Tagging study sheds light on the elusive Swordfish

From Fish magazine, September 2017: If there is a holy grail of recreational fishing, it’s the Swordfish. Anglers talk about it in almost mythical terms: the unicorn of the sea, the Mount Everest of angling, the ultimate test of man versus (marine) beast. Even its scientific name – Xiphias gladius – translates from ancient Greek Continue reading Tagging study sheds light on the elusive Swordfish

China’s emissions trading scheme puts Australian companies on notice

From The Guardian, 4 October 2017: For a brief and shining moment in 2012, Australia was at the global forefront of climate change action, as one of the first countries to implement a carbon pricing mechanism. It lasted only two years, and was repealed amid much fanfare by the Abbott government in July 2014. During Continue reading China’s emissions trading scheme puts Australian companies on notice

South Australia goes all-out on renewables despite Federal focus on coal

From Ensia magazine, 13 October 2017: The Australian federal government’s love affair with coal has reached new levels in recent years, with federal ministers bringing chunks of the mineral into parliament and donning high-visibility mining vests as pro-coal publicity stunts. Yet against this backdrop, one Australian state has managed to break global records in the Continue reading South Australia goes all-out on renewables despite Federal focus on coal

Volcanic eruptions may have contributed to war in ancient Egypt

From ABC Science, Wednesday 18 October, 2017: Distant volcanic eruptions may have indirectly triggered a series of revolts by the people of ancient Egypt against their despised Ptolemaic overlords. The eruptions, which took place between 305-30BC far from Egypt itself, may have altered the climate enough to reduce the annual Nile flooding. The resulting crop Continue reading Volcanic eruptions may have contributed to war in ancient Egypt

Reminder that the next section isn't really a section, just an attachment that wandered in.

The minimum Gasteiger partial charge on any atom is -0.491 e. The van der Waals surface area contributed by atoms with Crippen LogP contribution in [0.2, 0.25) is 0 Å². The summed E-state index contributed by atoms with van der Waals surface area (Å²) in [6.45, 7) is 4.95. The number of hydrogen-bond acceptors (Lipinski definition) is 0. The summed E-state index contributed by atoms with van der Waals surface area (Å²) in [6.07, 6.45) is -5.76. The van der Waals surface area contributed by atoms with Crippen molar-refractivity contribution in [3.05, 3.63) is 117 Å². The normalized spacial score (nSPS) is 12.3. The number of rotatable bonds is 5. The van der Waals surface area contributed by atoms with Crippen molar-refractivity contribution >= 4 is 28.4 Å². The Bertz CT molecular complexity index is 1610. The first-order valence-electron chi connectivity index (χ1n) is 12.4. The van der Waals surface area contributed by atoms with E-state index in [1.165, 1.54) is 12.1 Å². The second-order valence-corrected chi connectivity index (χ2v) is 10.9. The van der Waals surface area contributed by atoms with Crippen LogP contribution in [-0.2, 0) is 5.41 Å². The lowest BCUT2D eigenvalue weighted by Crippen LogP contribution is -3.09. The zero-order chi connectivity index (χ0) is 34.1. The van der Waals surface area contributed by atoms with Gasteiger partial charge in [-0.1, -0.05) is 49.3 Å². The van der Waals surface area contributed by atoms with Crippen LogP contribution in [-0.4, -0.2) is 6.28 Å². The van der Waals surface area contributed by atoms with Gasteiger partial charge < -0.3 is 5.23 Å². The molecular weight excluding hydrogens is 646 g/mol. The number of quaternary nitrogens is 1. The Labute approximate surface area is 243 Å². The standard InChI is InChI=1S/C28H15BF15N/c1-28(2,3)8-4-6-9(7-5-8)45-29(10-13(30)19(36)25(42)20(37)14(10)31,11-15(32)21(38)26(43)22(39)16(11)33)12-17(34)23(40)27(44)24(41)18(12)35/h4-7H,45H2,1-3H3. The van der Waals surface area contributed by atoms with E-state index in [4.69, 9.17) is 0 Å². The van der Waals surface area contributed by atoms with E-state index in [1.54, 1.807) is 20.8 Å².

Can business save the world from climate change?

From Ensia magazine, 16 August 2017: “We are still in.” On June 5, 2017, with these four words a group of U.S. businesses and investors with a combined annual revenue of US$1.4 trillion sent a powerful message to the world: U.S. president Donald Trump may have withdrawn from the Paris agreement on climate change four Continue reading Can business save the world from climate change?

Securing Australia’s agricultural future

From KnowHow magazine: The ever-growing importance of plant biosecurity in Australia can be seen from the gradual evolution of the Cooperative Research Centres dedicated to it. What began as the Tropical Plant Pathology CRC in 1992 morphed into the CRC for Tropical Plant Protection in 1999, then into the CRC for National Plant Biosecurity in Continue reading Securing Australia’s agricultural future

No more business as usual: the corporates stepping up to save the planet

From The Guardian, 30 June 2017: When the US president, Donald Trump, announced his intention to withdraw from the Paris climate agreement, one might have anticipated a hearty cheer from industry around the world relieved that business as usual could continue. Instead the opposite has happened. Across the United States, the business community is taking Continue reading No more business as usual: the corporates stepping up to save the planet

Arctic peatlands may release potent greenhouse gas as permafrost thaws

From ABC Science, 30 May 2017: Arctic peatlands may become a substantial source of a greenhouse gas 300 times more potent than carbon dioxide when they thaw, a new study suggests. The study by a team of Scandinavian scientists indicated that thawing permafrost could release nitrous oxide (N2O) — also known as ‘laughing gas’ — Continue reading Arctic peatlands may release potent greenhouse gas as permafrost thaws

Smart city: using technology to tackle traffic and social isolation in Melbourne

From The Guardian, 19 June 2017: Traffic congestion and social isolation are two concepts that don’t immediately appear to be connected. But in 2012, the Grattan Institute’s Social Cities report drew a direct line between inefficient urban transport and less time spent with friends and family. One estimate suggested every 10 minutes of commuting equates Continue reading Smart city: using technology to tackle traffic and social isolation in Melbourne